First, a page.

In 2005, Chas Edwards and John Battellle founded Federated Media on a premise that, at the time, sounded rather odd: conversational marketing. Seven years on, conversational marketing is the coin of the realm, with any number of players trying to crack the code on social ads. Edwards moved on from FM to pioneer Digg’s spin at native ad formats. He’s currently chief revenue officer at Luminate, which is trying to turn the Web’s estimated 3 trillion images into an ad vehicle. Edwards spoke to Digiday about why public relations has too much influence in social media, the need for native ad formats, and why GM is crazy if it thinks it already knows social advertising on Facebook doesn’t work.
What’s your take on the state of social advertising?
It feels like the business is being driven by PR practitioners rather than ad visionaries. It strikes me that every campaign is a scavenger hunt or gamification stunt. The work to execute 100 of these seems like it might expire the creative juices of marketing departments and ad agencies. It’s not going to replace running three commercials with one idea and $25 million of media. The number of these stunts needed to string together to create a six-month campaign strikes me as onerous.
What’s about the current vogue for native ad formats?
We’re trying to think of the native formats for fill-in-the-blank where the advertising is a short-form version of the programming. When I think of great print advertising, I’m looking at Vogue to be inspired by fashion, beauty and trends. The ads are inspiring. The advertising brings the same kind of value [as the content]. I don’t think we’ve done that for the most part in digital. Google has done it for the search mindset. I think Facebook will be the second one. I’m going to Facebook to see what my friends are up to. If they’re engaging with a brand, hey, that’s why I’m here. The idea of social advertising also makes a lot of sense.
GM is pulling its Facebook ad budget because it says advertising there doesn’t work. What do you think?
That’s a preposterous claim. I can’t imagine the first year that GM was buying TV commercials it was able to ascertain what was working and what wasn’t. It’s taken a generation to perfect and understand how to measure success in TV. For it to do that after three years seems premature to say it works or doesn’t work as a global statement. Facebook as a consumer experience and an advertising platform are both relatively new.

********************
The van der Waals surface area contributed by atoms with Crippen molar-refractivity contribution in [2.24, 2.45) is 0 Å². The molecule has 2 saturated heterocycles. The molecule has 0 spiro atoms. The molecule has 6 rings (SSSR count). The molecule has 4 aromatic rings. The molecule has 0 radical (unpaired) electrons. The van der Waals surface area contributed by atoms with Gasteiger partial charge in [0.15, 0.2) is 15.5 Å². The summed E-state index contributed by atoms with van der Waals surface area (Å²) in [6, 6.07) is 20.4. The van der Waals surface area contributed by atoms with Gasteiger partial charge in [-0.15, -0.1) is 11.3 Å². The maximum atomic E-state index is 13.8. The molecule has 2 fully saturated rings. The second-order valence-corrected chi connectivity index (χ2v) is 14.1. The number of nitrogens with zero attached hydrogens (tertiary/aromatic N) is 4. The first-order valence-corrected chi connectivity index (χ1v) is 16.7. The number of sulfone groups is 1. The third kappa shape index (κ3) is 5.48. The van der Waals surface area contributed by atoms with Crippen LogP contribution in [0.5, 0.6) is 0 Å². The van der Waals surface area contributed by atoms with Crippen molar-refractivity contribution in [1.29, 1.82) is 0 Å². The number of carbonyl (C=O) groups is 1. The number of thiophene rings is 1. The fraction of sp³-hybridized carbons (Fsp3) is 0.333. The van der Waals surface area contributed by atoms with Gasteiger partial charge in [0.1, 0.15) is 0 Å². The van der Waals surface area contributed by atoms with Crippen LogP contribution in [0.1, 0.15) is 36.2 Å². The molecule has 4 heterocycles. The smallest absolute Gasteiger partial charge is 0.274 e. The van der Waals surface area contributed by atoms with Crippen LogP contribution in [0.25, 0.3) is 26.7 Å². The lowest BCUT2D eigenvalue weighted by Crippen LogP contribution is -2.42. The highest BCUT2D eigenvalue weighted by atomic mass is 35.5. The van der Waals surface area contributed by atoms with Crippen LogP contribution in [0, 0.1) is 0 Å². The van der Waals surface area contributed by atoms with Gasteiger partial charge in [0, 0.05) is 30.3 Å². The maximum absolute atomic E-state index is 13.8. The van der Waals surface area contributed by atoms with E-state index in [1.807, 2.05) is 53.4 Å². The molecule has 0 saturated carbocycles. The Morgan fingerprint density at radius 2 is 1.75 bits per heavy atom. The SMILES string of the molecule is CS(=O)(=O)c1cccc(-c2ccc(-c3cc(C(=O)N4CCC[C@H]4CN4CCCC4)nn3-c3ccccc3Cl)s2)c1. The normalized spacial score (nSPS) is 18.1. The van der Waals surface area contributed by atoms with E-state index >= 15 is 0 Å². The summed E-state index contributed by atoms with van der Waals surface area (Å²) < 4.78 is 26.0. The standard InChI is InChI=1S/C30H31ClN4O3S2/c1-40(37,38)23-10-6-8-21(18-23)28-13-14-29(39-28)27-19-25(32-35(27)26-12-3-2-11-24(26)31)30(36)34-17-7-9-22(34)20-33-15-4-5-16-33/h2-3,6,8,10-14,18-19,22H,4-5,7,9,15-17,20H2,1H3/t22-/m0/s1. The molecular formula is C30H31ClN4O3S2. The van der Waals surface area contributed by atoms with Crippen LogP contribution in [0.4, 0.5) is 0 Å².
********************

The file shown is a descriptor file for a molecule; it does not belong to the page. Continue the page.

It’s interesting to see the moves to social advertising and native formats considering you were trying to do the same thing at Federated Media and Digg.
Just as Digg got its chin over the bar from a scale standpoint, the scale went away. Now there’s the combination of some platforms that have achieved scale coinciding with advertisers getting comfortable with digital and social marketing. There’s a greater appetite today than back in 2005 when we [at Federated Media] were trying to sell ads on blogs. People thought we had a drug problem. Now with the Facebook IPO and Pinterest, marketers are embracing these platforms and investing real dollars in them. They can write a big enough check to Facebook or Twitter that it can justify a custom ad format.
Why do you think images need a native format?
Right now in the space we’re seeing this moment where everyone is getting hip to images in a bigger way. Publishers are coming clean and saying 60 percent of their page views are image galleries. We’re seeing that in the growth of Pinterest and the acquisition of Instagram. It’s giving everyone permission to say images matter. There are a variety of companies saying images are yet another piece of real estate we can slap ads on. There are a couple of ad networks trying to be the Vibrant Media of images. There’s no content, just ads. We’re trying to do something different. If we can create applications that augment the image experience with content and services, then publishers and users will like the experience, and we can think of the ad experience that’s native to the experience.